Montpellier is also where comic book illustrator Lewis Trondheim lives.
An uncommon feat, Montpellier has had top-flight teams in football, rugby, handball, volleyball, women’s basketball and ice hockey. The imposing figure of Louis Nicollin, colourful president of the rugby and football clubs, looms over the city.
The city has hosted the Tour de France 27 times. With its flat landscape, it has been kind to sprinters, with winners such as Charles Pélissier, André Leducq, Georges Speicher, André Darrigade and, more recently, Barry Hoban, Olaf Ludwig or Robbie McEwen, last winner in 2005.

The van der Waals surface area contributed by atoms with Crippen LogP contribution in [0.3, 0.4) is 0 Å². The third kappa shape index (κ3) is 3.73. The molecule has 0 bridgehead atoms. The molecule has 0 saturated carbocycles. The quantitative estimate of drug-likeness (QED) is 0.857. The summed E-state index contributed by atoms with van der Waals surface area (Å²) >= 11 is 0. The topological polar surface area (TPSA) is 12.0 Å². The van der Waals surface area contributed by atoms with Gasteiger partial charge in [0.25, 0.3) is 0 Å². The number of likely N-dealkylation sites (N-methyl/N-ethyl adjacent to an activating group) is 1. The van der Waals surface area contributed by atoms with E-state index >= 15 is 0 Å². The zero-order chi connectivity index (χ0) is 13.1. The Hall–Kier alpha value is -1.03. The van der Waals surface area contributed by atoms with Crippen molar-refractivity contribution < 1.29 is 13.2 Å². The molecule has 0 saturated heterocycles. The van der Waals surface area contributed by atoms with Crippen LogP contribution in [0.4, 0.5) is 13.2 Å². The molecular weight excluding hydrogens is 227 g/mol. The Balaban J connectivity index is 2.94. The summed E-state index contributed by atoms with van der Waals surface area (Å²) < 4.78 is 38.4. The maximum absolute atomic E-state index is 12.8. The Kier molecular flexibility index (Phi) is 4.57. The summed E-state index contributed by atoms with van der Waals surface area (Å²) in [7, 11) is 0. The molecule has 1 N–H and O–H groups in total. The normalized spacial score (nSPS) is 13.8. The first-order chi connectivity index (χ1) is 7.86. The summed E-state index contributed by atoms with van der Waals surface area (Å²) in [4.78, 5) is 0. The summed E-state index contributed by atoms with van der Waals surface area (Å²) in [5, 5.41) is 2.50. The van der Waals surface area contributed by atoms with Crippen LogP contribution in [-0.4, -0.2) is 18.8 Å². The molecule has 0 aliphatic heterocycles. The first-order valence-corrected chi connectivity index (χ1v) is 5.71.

Naturally, Montpellier long staged the Grand Prix du Midi Libre, which folded in 2003. Greatest riders won the race like Eddy Merckx, Luis Ocana, Miguel Indurain and Laurent Jalabert. Jean-René Bernaudeau holds the record for victories, having won the event from 1980 to 1983.
Finally, it wouldn’t do to talk about Montpellier and cycling without paying tribute to Claude Sudre, rider and team manager, who left a lasting impact as press liaison for the Tour de France.